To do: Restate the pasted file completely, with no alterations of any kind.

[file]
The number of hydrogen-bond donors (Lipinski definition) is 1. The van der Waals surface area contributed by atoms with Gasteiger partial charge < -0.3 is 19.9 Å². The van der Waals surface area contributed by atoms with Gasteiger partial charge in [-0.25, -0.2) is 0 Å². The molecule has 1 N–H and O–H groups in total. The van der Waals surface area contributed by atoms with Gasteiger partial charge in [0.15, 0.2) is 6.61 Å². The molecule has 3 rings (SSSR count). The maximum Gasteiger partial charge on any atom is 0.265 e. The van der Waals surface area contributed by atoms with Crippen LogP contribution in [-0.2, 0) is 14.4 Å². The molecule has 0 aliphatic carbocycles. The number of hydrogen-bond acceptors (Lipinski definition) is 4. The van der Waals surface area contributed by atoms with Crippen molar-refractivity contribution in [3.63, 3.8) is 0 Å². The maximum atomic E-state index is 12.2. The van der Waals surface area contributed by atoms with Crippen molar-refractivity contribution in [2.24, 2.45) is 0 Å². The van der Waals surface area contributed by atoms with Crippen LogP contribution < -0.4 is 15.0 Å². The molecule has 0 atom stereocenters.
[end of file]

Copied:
The number of hydrogen-bond donors (Lipinski definition) is 1. The van der Waals surface area contributed by atoms with Gasteiger partial charge < -0.3 is 19.9 Å². The van der Waals surface area contributed by atoms with Gasteiger partial charge in [-0.25, -0.2) is 0 Å². The molecule has 1 N–H and O–H groups in total. The van der Waals surface area contributed by atoms with Gasteiger partial charge in [0.15, 0.2) is 6.61 Å². The molecule has 3 rings (SSSR count). The maximum Gasteiger partial charge on any atom is 0.265 e. The van der Waals surface area contributed by atoms with Crippen LogP contribution in [-0.2, 0) is 14.4 Å². The molecule has 0 aliphatic carbocycles. The number of hydrogen-bond acceptors (Lipinski definition) is 4. The van der Waals surface area contributed by atoms with Crippen molar-refractivity contribution in [3.63, 3.8) is 0 Å². The maximum atomic E-state index is 12.2. The van der Waals surface area contributed by atoms with Crippen molar-refractivity contribution in [2.24, 2.45) is 0 Å². The van der Waals surface area contributed by atoms with Crippen LogP contribution < -0.4 is 15.0 Å². The molecule has 0 atom stereocenters.